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POTLOTEK: The federal government has committed to replacing Potlotek’s water treatment plant.

The Reporter contacted Indigenous and Northern Affairs Canada (INAC) Tuesday morning, and media relations officer Shawn Jackson confirmed the federal government is partnering with the First Nations community.

“Through Budget 2016 investments, the Government of Canada has partnered with Potlotek First Nation on a new water treatment plant that will be designed for iron and manganese removal,” Jackson stated. “The design work is scheduled to start as quickly as possible.

“All Canadians – including First Nations – should have access to safe, clean and reliable drinking water and the ongoing water issues Potlotek First Nation is experiencing is simply unacceptable.”

More than a week ago, Potlotek residents gathered to express their displeasure regarding the water issues that plague their Richmond County community.

Residents maintain that water flowing from their taps is thick, black and unfit to bathe with or drink. The water is reported to contain high levels of manganese an iron. Boiling the water does nothing to fix the problem, as doing so increases the concentration of both manganese and iron.

The water found in the sinks of neighbouring communities like St. Peter’s — less than a ten-minute drive away — is fine.

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On September 28, representatives of INAC met with representatives from Health Canada, the Atlantic Policy Congress of First Nations Chiefs and the Council of Pot lotek First Nation to discuss immediate and short-term ways to aid the community.

INAC committed to working with the Nova Scotia Emergency Measures Organization to find locations where community members can do laundry and take showers. Increasing the amount of bottled drinking water was also on the INAC’s agenda, as well as helping to deliver bulk water for bathing and cleaning. It was also decided that Health Canada will ask Dr. David Butler-Jones, Senior Medical Officer with the First Nations Inuit Health Branch, to meet with Potlotek residents to discuss the health effects of the dark water.

Lenore Zann, provincial  NDP Critic for Aboriginal Affairs, says the issue is representative of the inaction and lack of resources from the provincial and federal Liberal governments with respect to water infrastructure in First Nations communities.

“If this was happening in Truro or Port Hawkesbury, there would be immediate government action to resolve the water problems, but because it is in a First Nations community, people are being told to sit around and wait. Why is that acceptable to the Liberals?” Zann said in a press release.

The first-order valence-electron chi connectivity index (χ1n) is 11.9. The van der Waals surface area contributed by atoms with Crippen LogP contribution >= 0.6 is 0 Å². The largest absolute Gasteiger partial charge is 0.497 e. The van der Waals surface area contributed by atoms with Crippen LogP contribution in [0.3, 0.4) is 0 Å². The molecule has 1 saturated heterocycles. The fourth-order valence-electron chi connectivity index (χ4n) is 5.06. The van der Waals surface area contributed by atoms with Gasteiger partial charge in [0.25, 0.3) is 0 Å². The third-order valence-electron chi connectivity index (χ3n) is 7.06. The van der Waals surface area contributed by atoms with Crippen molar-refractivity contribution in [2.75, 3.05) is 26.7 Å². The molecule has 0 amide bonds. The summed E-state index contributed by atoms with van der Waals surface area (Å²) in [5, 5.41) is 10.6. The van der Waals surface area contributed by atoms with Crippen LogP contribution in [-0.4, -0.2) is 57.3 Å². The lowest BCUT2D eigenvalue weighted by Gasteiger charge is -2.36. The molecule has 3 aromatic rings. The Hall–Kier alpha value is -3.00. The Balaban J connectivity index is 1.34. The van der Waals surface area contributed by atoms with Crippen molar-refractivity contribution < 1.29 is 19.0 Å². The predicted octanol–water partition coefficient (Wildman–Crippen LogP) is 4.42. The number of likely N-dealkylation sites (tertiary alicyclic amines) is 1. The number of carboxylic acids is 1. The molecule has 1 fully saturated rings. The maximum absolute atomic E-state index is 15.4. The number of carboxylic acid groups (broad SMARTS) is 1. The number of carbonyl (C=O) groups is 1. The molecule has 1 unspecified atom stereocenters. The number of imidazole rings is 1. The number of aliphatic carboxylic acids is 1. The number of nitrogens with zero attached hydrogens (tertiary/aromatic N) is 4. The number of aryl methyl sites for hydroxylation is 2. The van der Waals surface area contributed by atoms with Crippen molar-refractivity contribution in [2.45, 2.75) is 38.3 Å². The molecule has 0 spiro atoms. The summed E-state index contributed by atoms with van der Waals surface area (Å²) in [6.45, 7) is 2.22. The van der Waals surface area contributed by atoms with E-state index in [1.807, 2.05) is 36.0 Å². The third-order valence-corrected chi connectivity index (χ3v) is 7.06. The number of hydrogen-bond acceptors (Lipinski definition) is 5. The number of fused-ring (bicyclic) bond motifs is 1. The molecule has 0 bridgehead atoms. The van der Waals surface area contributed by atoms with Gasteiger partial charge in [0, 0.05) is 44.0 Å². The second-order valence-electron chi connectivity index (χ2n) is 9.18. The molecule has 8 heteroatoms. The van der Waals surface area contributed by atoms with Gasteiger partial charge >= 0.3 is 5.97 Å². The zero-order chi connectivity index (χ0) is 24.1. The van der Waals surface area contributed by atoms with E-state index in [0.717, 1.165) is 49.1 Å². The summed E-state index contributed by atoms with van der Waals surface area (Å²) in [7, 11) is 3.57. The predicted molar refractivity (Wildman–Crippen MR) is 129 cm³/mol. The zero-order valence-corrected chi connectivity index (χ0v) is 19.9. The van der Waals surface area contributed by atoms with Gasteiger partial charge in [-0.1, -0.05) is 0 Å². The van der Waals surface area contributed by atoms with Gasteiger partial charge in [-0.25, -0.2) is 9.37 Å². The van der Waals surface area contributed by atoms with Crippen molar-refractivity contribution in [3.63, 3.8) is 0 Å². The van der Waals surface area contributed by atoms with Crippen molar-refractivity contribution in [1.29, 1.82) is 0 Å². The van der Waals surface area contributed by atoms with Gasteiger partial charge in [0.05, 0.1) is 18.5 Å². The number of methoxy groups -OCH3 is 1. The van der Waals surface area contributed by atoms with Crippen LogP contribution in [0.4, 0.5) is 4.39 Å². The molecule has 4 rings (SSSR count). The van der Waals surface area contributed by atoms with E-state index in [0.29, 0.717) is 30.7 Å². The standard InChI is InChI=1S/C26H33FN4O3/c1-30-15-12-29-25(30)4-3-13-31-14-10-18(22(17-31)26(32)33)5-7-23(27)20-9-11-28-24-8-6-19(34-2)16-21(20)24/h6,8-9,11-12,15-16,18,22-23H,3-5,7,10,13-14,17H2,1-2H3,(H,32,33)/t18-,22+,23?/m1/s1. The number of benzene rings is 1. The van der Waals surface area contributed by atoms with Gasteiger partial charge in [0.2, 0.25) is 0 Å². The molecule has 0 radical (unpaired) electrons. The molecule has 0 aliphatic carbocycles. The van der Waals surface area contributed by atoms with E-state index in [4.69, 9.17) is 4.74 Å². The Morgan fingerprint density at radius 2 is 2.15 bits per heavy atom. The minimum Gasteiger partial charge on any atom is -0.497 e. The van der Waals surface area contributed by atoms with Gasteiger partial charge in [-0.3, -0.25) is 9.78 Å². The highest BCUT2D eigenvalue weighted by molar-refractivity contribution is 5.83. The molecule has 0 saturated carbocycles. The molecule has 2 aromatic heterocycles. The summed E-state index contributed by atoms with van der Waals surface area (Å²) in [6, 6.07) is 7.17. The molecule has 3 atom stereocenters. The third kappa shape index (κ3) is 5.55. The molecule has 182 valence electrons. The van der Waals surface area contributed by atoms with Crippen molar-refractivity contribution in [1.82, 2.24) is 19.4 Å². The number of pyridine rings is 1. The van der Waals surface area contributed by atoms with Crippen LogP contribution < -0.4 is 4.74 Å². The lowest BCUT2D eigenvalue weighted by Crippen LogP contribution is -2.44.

Cape Breton-Richmond MLA Michel Samson took to Facebook to express his concern for the people of Potlotek. Samson noted the matter falls under federal jurisdiction, but he added that he and the McNeil government want to assist in whatever way they can.

“The Premier has instructed officials to offer any support necessary to help the residents of Potlotek,” his post read. “This work is ongoing, and I will keep everyone posted.”

Samson noted that he spoke with Potlotek Chief Wilbert Marshall and Cape Breton-Canso MP Rodger Cuzner about the matter.

Marshall spoke to The Reporter last Friday, and he said he was happy to see help from neighbouring communities like Eskasoni.

In terms of a long-term solution, the chief suggested only one route is worth pursuing.
“They might as well fix the problem right up front and start drilling wells,” he said.“That’s what we’re trying to have done; we’re going to do it.”

Last Friday afternoon, Marshall said, was a day of protest in Potlotek, as residents took to the main road to have their voices heard.

“I have the lead protester right here,” the chief said, introducing Bernadette Marshall, who the chief referenced as his “advisor.”

Bernadette Marshall said community members handed out flyers to passing traffic.
The protest was an effort to have their voices heard, she said.

“Everyone is frustrated and angry,” she said. “We want safe water — no more lake water. We want an environmental study on the health risks of drinking this water, and the third thing we want is no more waiting.”